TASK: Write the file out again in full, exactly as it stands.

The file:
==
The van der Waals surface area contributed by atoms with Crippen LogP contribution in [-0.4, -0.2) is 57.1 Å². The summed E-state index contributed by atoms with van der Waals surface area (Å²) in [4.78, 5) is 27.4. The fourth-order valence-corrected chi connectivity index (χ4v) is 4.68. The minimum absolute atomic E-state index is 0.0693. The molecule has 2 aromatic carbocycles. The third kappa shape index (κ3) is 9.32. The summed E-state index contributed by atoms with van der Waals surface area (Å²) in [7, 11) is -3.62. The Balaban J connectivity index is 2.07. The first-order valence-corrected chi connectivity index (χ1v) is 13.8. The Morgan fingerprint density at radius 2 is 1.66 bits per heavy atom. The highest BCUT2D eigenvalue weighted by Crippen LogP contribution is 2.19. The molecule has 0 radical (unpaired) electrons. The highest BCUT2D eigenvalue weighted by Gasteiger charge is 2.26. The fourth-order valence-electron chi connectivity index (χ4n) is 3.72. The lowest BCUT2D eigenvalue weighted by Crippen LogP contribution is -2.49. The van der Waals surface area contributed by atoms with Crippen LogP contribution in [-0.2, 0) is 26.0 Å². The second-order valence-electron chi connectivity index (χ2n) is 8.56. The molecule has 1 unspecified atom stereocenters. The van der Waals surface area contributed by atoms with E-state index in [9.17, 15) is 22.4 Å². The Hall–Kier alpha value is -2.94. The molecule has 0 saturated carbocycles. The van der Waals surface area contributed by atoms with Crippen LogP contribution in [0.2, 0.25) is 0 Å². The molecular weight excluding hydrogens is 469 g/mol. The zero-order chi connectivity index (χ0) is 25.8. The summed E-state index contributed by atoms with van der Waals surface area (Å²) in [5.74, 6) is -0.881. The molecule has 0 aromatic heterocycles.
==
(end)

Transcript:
The van der Waals surface area contributed by atoms with Crippen LogP contribution in [-0.4, -0.2) is 57.1 Å². The summed E-state index contributed by atoms with van der Waals surface area (Å²) in [4.78, 5) is 27.4. The fourth-order valence-corrected chi connectivity index (χ4v) is 4.68. The minimum absolute atomic E-state index is 0.0693. The molecule has 2 aromatic carbocycles. The third kappa shape index (κ3) is 9.32. The summed E-state index contributed by atoms with van der Waals surface area (Å²) in [7, 11) is -3.62. The Balaban J connectivity index is 2.07. The first-order valence-corrected chi connectivity index (χ1v) is 13.8. The Morgan fingerprint density at radius 2 is 1.66 bits per heavy atom. The highest BCUT2D eigenvalue weighted by Crippen LogP contribution is 2.19. The molecule has 0 radical (unpaired) electrons. The highest BCUT2D eigenvalue weighted by Gasteiger charge is 2.26. The fourth-order valence-electron chi connectivity index (χ4n) is 3.72. The lowest BCUT2D eigenvalue weighted by Crippen LogP contribution is -2.49. The van der Waals surface area contributed by atoms with Crippen LogP contribution in [-0.2, 0) is 26.0 Å². The second-order valence-electron chi connectivity index (χ2n) is 8.56. The molecule has 1 unspecified atom stereocenters. The van der Waals surface area contributed by atoms with E-state index in [9.17, 15) is 22.4 Å². The Hall–Kier alpha value is -2.94. The molecule has 0 saturated carbocycles. The van der Waals surface area contributed by atoms with Crippen LogP contribution in [0.2, 0.25) is 0 Å². The molecular weight excluding hydrogens is 469 g/mol. The zero-order chi connectivity index (χ0) is 25.8. The summed E-state index contributed by atoms with van der Waals surface area (Å²) in [5.74, 6) is -0.881. The molecule has 0 aromatic heterocycles.